Sermo in NYC

Sermo recently hosted a NYC dinner to meet some of its members. Joshua Schwimmer previously blogged about it. Nick Genes with his thoughts, and they're pretty positive.

Think physicians are the only ones pushing medical procedures overtreating? It's nothing compared to veterinarians:

In Sicko, Michael Moore indicts America's human health care, painting a portrait of a system so callous that the loss of life and limb is a matter of simple economic calculation. But in my experience, it's almost impossible to find a callous vet when you need one.
(via a reader tip)

Meet Dr(s). October

Addicted to Medblogs with the most recent cover docs.

More stories from a flawed payment system:

. . . the insurance carrier pays off like a slot machine if a resident in a teaching hospital does a procedure in a demented, terminally ill patient with virtually no hope for reasonable quality of life. Imagine the costs to the carrier.

Yes, you are naïve if you think that it is possible to practice high-quality care without thinking about your ...


This is what the profession has come down to today:

In the current milieu, volume and procedures are rewarded. My game plan, short of early retirement, will be to refer patients to specialists as often as possible without using valuable time to do the evaluations myself. They can evaluate, precertify tests, authorize appropriate medications, and treat accordingly. Then, I will be able to increase my patient volume and decrease the ...


They're laying off employees pretty soon after starting up. Much ado about nothing? Not according to these insiders.

Delivering a baby

Sometimes we forget it's messy business:

I don't care what health video you saw in high school, but it clearly digitally-removed most of the blood, fluid, and poop that ends up under the woman pushing. It is not a pleasant affair. From a purely physical perspective, you have a woman pushing a bowling pin through a nostril, and in the process, blood is sliming or gushing out; amniotic fluid (clearish ...


With some recent scrutiny on cruise ship physicians, here's what it's like to really be one. (via Scalpel)

You bet it is, says The Angry Pharmacist in his typically salty manner.

Who said it? None other than the neurologist-father of the CBS News defensive medicine piece, who left a comment on TBTAM.

He gives more information on his daughter's case of RLQ pain presenting in the ER, including:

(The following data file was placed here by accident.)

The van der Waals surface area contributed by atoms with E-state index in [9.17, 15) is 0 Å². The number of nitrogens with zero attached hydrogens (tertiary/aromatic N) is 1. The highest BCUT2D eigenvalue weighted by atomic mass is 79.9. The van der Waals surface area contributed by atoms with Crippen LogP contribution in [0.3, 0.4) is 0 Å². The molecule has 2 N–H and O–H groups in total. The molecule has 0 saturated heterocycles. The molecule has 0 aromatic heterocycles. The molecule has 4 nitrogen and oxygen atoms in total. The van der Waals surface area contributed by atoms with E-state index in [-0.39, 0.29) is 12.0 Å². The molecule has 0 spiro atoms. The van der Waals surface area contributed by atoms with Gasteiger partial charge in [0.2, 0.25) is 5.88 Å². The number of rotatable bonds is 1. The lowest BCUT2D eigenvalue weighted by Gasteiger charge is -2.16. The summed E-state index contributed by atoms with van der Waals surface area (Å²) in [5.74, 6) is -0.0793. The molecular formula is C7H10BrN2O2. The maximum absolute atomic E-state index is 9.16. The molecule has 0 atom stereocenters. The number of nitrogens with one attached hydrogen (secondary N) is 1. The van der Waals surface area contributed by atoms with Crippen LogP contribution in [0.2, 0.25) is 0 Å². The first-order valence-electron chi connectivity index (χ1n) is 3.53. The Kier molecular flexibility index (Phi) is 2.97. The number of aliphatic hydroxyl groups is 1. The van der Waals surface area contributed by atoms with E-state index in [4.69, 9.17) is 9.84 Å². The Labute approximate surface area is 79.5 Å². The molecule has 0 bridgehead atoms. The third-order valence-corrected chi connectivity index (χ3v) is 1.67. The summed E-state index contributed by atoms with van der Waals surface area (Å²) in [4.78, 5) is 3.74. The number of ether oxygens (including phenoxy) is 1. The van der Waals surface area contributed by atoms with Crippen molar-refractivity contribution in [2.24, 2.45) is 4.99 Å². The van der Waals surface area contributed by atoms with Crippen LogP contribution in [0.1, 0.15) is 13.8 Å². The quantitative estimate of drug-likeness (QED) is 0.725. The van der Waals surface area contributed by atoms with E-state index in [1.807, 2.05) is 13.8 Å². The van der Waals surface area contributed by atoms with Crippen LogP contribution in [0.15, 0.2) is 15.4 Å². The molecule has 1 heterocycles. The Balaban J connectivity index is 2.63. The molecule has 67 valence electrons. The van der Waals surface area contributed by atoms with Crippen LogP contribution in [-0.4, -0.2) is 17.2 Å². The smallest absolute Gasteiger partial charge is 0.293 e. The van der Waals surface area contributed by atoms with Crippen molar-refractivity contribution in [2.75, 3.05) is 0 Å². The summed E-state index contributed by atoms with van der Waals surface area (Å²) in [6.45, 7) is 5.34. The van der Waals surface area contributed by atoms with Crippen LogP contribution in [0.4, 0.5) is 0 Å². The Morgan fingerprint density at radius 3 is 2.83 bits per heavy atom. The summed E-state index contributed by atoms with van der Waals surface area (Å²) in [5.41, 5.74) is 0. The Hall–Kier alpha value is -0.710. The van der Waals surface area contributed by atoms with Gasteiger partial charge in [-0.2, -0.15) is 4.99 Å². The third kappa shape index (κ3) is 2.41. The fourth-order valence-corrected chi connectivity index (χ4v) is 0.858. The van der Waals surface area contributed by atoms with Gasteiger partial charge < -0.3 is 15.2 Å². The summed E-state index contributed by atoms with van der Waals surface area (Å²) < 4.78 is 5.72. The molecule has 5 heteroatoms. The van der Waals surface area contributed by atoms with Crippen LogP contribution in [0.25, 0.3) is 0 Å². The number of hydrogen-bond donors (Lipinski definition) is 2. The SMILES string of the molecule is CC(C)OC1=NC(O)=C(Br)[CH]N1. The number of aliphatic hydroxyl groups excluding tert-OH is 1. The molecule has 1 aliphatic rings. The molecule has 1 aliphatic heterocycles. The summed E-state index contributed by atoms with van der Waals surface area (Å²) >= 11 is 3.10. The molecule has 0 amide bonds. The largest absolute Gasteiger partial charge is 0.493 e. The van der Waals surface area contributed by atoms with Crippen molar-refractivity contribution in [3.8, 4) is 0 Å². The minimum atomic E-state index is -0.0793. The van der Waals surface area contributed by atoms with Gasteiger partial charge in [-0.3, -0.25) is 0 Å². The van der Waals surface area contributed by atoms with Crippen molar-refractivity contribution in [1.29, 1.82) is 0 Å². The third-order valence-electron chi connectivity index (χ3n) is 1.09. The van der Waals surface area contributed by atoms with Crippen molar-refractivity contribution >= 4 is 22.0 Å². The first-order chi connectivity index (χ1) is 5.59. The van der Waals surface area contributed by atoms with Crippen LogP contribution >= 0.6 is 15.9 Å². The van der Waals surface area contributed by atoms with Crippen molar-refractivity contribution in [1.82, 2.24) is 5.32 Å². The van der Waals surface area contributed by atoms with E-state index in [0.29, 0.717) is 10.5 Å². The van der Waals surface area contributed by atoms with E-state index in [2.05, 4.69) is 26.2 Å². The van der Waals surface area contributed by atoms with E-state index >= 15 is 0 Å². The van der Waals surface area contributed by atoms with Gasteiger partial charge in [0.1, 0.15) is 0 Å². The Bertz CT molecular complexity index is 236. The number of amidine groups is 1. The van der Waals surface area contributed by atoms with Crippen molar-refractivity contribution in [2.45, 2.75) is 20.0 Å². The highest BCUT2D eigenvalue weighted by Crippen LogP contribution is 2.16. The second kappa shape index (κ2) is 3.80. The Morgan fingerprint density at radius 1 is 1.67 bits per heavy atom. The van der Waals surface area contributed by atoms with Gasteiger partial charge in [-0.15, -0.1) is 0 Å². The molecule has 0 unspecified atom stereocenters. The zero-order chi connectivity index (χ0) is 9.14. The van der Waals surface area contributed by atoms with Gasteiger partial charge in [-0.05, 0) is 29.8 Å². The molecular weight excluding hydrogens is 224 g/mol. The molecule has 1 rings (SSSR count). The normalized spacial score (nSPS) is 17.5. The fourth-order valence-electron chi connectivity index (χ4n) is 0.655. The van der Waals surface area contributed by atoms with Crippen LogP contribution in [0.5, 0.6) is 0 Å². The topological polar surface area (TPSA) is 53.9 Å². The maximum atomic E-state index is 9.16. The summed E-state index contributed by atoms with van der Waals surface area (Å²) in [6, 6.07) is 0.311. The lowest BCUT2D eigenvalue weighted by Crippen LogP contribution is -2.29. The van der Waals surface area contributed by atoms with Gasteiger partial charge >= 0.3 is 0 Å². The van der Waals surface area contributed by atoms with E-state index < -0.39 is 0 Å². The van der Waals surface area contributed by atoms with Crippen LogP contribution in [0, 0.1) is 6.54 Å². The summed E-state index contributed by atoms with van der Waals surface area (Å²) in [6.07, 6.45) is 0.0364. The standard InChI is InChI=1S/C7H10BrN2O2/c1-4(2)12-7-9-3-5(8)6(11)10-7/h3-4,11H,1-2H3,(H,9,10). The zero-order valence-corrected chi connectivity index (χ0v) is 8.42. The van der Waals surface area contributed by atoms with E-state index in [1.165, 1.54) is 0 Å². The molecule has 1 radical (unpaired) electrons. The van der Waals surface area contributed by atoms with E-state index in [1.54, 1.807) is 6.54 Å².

1. No fever
2. Cursory hx and exam by PA
3. No pelvic exam

WhiteCoat Rants (welcome back, I thought you were dead) takes exception.

Hospitals are submitting videos for Siemens' Win a Free MRI contest. Some of the entries are pretty funny - but the whole shenanigan is pretty sad.

The Cheerful Oncologist with a "must-list" of essential skills.

One reason is the attitude of the American consumer. Maggie Mahar is right on the money:

Part of the problem may be that American consumers want and expect more health care. We just won't accept our own mortality: we expect medicine to save us. Indeed some, like medical ethicist Daniel Callahan, have suggested that our high-tech, high-profit health care industry is "in the business of selling dreams."
I like ...


Thoughts from the Happy Hospitalist:

With my training, expertise and education, I should be able to collect at least $250/hour. I'm pretty sure medicare will pay me less than $75. After overhead I make less than a massage therapist for an hour teaching. Family's happy but I can guarantee you that if I sent them a bill for the other $175, they would be furious. My time should be ...


Malpractice at sea

Efforts to locate cruise ship physicians involved in malpractice often fail:

Most ship doctors, despite typically wearing a crew uniform, are classified as independent contractors. And cruise companies contend they are no more liable for the doctors' competence than a landlord who rents office space to a physician on land.

One of my favorite authors, and has some nice insights in Blink. Robert Centor writes about his recent address to the Society of Medical Decision Making.

Shared decision making

Great in concept, with this article talking about the PSA in particular:

The prostate-specific antigen, or PSA, test is a simple blood test that can detect prostate tumors on average 11 years before a rectal exam does. To anyone who assumes that catching prostate cancer as early as possible leads to cures, the PSA test looks like a no-brainer.

But the evidence doesn't support that view. If early ...


Guess the profession: "[we] feel unable to stop it, powerless to resist the stifling market forces that drive their decisions."

Medicine? Goes without saying. But lawyers are also feeling the financial heat. (via a reader tip)

Jay Parkinson on Colbert

He's certainly kicking off his new-style practice with a flurry of media attention. How can it get any bigger than being on The Colbert Report?

Simple solution

Doctors can only adhere to diabetes measures if they have the proper equipment.

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